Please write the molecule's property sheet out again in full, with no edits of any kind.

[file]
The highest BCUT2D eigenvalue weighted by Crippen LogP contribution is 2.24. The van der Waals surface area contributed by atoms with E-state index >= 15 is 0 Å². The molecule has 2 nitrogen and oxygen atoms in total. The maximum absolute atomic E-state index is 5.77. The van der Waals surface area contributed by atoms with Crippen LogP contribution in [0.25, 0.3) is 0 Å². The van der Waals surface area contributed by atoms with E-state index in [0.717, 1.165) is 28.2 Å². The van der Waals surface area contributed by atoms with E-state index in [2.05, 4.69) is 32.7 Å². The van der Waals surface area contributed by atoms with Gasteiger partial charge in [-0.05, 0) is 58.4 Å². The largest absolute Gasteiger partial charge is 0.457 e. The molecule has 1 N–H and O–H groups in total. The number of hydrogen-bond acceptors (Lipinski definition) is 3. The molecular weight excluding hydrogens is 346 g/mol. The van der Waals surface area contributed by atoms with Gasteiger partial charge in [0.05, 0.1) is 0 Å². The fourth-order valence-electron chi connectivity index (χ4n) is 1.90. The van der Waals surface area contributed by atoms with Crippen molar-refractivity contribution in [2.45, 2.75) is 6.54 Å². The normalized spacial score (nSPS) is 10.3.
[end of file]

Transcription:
The highest BCUT2D eigenvalue weighted by Crippen LogP contribution is 2.24. The van der Waals surface area contributed by atoms with E-state index >= 15 is 0 Å². The molecule has 2 nitrogen and oxygen atoms in total. The maximum absolute atomic E-state index is 5.77. The van der Waals surface area contributed by atoms with Crippen LogP contribution in [0.25, 0.3) is 0 Å². The van der Waals surface area contributed by atoms with E-state index in [0.717, 1.165) is 28.2 Å². The van der Waals surface area contributed by atoms with E-state index in [2.05, 4.69) is 32.7 Å². The van der Waals surface area contributed by atoms with Gasteiger partial charge in [-0.05, 0) is 58.4 Å². The largest absolute Gasteiger partial charge is 0.457 e. The molecule has 1 N–H and O–H groups in total. The number of hydrogen-bond acceptors (Lipinski definition) is 3. The molecular weight excluding hydrogens is 346 g/mol. The van der Waals surface area contributed by atoms with Gasteiger partial charge in [0.05, 0.1) is 0 Å². The fourth-order valence-electron chi connectivity index (χ4n) is 1.90. The van der Waals surface area contributed by atoms with Crippen molar-refractivity contribution in [2.45, 2.75) is 6.54 Å². The normalized spacial score (nSPS) is 10.3.